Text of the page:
Tea is Rwanda's largest export. The fertile volcanic soil and temperate climate are perfect for growing the plants that create this popular drink. Tea leaves can be seen covering the mountains – creating a stunning contrast to the blue skies, dirt roads and sunshine. Visitors can discover how tea is harvested, processed, and even get to taste the results. Tea plantation tours take
place in a variety of locations
across Rwanda, with the major
ones being around Nyungwe
National park: Gisovu and
Gisakura. This is a great family
trip and travelers of all ages are
Tea may be Rwanda’s number one export, but the lush, rolling hills of the Rwandan countryside are equally suited to coffee production, and the beans coming out of Rwanda today are in serious demand all around the world. The coffee-covered hillsides shimmer bright green all throughout the year, but when the harvest is ready (usually between February and May), the coffee cherries themselves blush a deep cranberry red to say they’re ready to be plucked. A patchwork of hundreds of thousands of small growers produce coffee all across Rwanda, but visits are primarily centred around Gisenyi, and a number of farmer’s cooperatives and washing stations near here offer tours explaining the coffee process throughout the year, and each one naturally comes with a generous tasting. The plantations themselves don’t liaise with tourists directly, so set up your visit with RDB or any tourist agency.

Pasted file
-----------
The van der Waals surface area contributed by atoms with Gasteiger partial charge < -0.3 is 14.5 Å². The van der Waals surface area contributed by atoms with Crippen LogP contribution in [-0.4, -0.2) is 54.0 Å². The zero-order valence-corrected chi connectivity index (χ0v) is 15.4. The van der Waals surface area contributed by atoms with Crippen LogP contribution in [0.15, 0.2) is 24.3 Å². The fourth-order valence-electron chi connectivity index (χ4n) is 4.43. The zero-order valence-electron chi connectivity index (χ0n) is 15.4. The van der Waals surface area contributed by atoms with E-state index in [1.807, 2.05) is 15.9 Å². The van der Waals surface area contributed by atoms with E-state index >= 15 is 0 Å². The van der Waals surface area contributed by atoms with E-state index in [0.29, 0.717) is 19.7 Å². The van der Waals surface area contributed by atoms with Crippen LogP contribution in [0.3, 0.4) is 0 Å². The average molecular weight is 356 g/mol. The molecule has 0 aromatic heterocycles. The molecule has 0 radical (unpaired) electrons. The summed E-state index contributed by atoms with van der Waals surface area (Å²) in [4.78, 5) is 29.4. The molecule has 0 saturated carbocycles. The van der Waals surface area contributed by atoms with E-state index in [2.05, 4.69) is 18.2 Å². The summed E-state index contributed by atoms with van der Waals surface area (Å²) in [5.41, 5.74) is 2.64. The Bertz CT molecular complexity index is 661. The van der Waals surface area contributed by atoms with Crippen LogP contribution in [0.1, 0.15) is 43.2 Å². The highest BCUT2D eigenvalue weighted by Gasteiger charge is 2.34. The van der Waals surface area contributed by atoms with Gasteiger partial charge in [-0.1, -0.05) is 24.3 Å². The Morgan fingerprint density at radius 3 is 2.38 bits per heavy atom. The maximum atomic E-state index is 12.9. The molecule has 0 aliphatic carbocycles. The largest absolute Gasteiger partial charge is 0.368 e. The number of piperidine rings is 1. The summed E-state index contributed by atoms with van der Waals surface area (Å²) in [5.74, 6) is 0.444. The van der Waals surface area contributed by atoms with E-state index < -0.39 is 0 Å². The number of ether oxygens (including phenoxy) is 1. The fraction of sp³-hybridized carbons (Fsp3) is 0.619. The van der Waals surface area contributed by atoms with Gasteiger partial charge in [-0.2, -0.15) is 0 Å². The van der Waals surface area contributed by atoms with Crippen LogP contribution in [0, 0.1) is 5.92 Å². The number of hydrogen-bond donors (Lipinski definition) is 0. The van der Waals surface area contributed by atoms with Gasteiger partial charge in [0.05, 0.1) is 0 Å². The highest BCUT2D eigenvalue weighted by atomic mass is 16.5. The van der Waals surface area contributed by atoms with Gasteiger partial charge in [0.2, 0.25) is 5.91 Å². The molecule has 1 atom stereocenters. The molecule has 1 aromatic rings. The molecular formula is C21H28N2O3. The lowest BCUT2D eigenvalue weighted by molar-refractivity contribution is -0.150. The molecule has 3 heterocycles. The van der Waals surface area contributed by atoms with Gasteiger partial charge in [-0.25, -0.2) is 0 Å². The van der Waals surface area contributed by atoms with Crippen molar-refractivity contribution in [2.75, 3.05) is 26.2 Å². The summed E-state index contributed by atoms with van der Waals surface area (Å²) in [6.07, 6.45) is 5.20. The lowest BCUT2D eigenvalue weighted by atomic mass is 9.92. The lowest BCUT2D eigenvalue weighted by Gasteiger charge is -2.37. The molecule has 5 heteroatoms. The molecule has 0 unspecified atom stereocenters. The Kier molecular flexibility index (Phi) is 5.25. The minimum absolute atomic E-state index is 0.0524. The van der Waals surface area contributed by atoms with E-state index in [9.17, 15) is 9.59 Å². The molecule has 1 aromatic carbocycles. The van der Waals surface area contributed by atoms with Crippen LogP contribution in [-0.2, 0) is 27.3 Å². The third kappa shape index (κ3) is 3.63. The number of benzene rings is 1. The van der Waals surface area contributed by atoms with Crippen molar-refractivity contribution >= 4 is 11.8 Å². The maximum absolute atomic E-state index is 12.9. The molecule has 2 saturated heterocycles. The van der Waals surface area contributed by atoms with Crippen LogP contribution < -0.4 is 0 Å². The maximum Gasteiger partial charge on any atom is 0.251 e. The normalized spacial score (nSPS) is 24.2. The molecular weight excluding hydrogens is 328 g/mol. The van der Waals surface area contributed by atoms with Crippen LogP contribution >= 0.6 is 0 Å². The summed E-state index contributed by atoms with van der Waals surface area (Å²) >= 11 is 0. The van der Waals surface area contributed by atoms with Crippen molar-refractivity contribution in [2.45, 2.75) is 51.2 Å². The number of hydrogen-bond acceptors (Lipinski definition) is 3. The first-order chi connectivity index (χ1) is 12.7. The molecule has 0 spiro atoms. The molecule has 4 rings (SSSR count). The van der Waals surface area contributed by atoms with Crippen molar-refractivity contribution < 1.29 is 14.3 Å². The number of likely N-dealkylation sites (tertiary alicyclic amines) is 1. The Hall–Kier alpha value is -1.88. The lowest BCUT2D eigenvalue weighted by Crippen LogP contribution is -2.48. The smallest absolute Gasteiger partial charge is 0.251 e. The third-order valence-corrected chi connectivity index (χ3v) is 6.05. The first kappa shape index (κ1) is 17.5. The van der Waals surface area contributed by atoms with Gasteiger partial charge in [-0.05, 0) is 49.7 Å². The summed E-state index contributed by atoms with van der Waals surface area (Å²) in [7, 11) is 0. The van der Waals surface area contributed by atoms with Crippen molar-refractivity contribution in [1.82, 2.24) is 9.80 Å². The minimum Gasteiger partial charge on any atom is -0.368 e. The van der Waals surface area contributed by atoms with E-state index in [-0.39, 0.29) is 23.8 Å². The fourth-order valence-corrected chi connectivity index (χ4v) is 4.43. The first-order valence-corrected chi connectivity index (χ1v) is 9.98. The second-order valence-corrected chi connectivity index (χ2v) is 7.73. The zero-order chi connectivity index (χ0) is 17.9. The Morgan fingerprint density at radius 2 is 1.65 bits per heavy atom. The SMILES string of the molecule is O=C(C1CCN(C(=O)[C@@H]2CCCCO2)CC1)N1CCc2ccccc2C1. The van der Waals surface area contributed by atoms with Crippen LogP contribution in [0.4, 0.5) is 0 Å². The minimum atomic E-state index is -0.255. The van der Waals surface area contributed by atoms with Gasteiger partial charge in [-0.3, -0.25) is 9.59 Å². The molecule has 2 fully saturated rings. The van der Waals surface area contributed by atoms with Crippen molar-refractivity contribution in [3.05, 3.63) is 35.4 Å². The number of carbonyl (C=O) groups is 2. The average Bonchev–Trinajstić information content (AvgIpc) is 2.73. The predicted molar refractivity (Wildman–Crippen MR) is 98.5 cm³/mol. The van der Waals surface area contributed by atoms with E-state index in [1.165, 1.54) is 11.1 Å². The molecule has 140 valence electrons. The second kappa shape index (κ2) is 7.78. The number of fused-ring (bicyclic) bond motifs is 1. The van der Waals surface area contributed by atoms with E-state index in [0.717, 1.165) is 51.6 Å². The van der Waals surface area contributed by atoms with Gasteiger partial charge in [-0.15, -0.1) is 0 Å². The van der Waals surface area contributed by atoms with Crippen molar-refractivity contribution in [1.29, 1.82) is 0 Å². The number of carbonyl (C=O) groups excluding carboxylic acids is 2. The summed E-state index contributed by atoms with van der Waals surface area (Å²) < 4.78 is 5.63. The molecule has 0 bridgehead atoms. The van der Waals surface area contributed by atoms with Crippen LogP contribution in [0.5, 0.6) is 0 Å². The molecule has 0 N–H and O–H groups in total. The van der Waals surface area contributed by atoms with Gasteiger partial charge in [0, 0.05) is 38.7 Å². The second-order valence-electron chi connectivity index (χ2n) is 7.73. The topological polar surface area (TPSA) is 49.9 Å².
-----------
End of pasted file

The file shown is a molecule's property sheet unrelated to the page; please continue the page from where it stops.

- Kinunu Washing Station (Coffee)
- Ingoboka (Coffee)
- Other Washing Stations (Coffee)
- Gisovu (Tea)
- Gisakura (Tea)
Directly overlooking the shores of Lake Kivu, it would be difficult to come up with a more perfect location for a washing station than here. As such, Kinunu, some 20km south of Gisenyi, is among the most popular destinations for coffee tours. Reachable by boat or bicycle, Kinunu makes a fabulous day trip from Gisenyi, and can be easily combined with a trip on the Congo Nile Trail.